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"Washington" -- The 'blackest name' in America

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Blue_Tires Donating Member (1000+ posts) Send PM | Profile | Ignore Mon Feb-21-11 02:26 PM
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"Washington" -- The 'blackest name' in America
George Washington's name is inseparable from America, and not only from the nation's history. It identifies countless streets, buildings, mountains, bridges, monuments, cities and people.

In a puzzling twist, most of these people are black. The 2000 U.S. Census counted 163,036 people with the surname Washington. Ninety percent of them were African-American, a far higher black percentage than for any other common name.

The story of how Washington became the "blackest name" begins with slavery and takes a sharp turn after the Civil War, when all blacks were allowed the dignity of a surname.

Even before Emancipation, many enslaved black people chose their own surnames to establish their identities. Afterward, some historians theorize, large numbers of blacks chose the name Washington in the process of asserting their freedom.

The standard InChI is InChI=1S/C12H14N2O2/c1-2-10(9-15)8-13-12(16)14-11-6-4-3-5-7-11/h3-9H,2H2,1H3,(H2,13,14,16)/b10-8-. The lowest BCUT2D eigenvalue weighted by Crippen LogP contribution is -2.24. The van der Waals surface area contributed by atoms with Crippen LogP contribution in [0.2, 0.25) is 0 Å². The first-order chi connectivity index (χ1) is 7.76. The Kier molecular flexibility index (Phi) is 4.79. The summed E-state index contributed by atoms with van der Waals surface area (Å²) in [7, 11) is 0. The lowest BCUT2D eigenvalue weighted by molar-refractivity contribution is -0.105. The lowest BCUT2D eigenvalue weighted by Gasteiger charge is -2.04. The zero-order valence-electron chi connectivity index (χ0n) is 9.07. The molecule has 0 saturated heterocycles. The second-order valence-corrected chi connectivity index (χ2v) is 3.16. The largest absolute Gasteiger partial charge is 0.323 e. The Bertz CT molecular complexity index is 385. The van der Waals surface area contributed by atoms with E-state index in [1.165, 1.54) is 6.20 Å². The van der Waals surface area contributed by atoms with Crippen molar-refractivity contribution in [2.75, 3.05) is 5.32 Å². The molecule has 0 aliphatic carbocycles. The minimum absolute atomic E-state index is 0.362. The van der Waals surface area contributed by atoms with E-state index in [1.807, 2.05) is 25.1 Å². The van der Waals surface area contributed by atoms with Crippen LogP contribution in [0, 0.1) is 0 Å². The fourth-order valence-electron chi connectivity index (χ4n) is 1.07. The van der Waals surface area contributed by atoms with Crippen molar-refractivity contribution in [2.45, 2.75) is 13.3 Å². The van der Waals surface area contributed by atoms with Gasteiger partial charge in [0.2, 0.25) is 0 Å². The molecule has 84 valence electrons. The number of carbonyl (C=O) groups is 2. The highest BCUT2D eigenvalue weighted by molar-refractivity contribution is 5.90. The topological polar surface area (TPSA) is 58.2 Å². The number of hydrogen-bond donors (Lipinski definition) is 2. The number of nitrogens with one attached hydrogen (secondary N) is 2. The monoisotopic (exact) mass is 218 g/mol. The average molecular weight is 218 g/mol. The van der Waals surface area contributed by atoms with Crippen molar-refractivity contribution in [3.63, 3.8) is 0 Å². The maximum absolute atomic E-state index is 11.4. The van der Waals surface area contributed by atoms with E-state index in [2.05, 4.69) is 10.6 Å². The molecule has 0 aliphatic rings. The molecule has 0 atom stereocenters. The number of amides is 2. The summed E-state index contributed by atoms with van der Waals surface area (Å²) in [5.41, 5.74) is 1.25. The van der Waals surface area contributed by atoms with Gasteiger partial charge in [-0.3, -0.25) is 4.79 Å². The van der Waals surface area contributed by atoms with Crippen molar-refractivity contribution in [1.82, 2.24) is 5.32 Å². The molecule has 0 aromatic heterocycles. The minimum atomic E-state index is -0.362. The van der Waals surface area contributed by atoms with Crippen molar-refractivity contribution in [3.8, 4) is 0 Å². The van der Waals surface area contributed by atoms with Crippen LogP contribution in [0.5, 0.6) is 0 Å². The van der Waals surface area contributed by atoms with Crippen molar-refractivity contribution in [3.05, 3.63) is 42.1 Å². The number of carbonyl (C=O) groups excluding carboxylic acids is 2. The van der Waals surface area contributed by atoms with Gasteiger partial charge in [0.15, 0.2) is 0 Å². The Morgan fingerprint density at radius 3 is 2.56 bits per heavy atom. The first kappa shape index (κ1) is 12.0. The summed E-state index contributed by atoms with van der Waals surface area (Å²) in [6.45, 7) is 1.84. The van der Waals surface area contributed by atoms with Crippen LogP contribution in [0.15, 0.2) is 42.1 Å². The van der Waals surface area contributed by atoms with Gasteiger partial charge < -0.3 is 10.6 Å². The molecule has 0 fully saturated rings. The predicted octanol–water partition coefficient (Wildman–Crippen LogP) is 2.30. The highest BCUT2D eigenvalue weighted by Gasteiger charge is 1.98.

Today there are black Washingtons, like this writer, who are often identified as African-American by people they have never met. There are white Washingtons who are sometimes misidentified and have felt discrimination. There are Washingtons of both races who view the name as a special if complicated gift.

And there remains the presence of George, born 279 years ago on Feb. 22, whose complex relationship with slavery echoes in the blackness of his name today.

___

George Washington's great-grandfather, John, arrived in Virginia from England in 1656. John married the daughter of a wealthy man and eventually owned more than 5,000 acres, according to the new biography "Washington: A Life," by Ron Chernow.

Along with land, George inherited 10 human beings from his father. He gained more through his marriage to a wealthy widow, and purchased still more enslaved blacks to work the lands he aggressively amassed. But over the decades, as he recognized slavery's contradiction with the freedoms of the new nation, Washington grew opposed to human bondage.


http://news.yahoo.com/s/ap/20110221/ap_on_re_us/us_the_...

I liked the part about Larry Washington -- Another candidate for the Reggie Cleveland All-Stars: http://www.yesbutnobutyes.com/archives/2007/04/the_regg...
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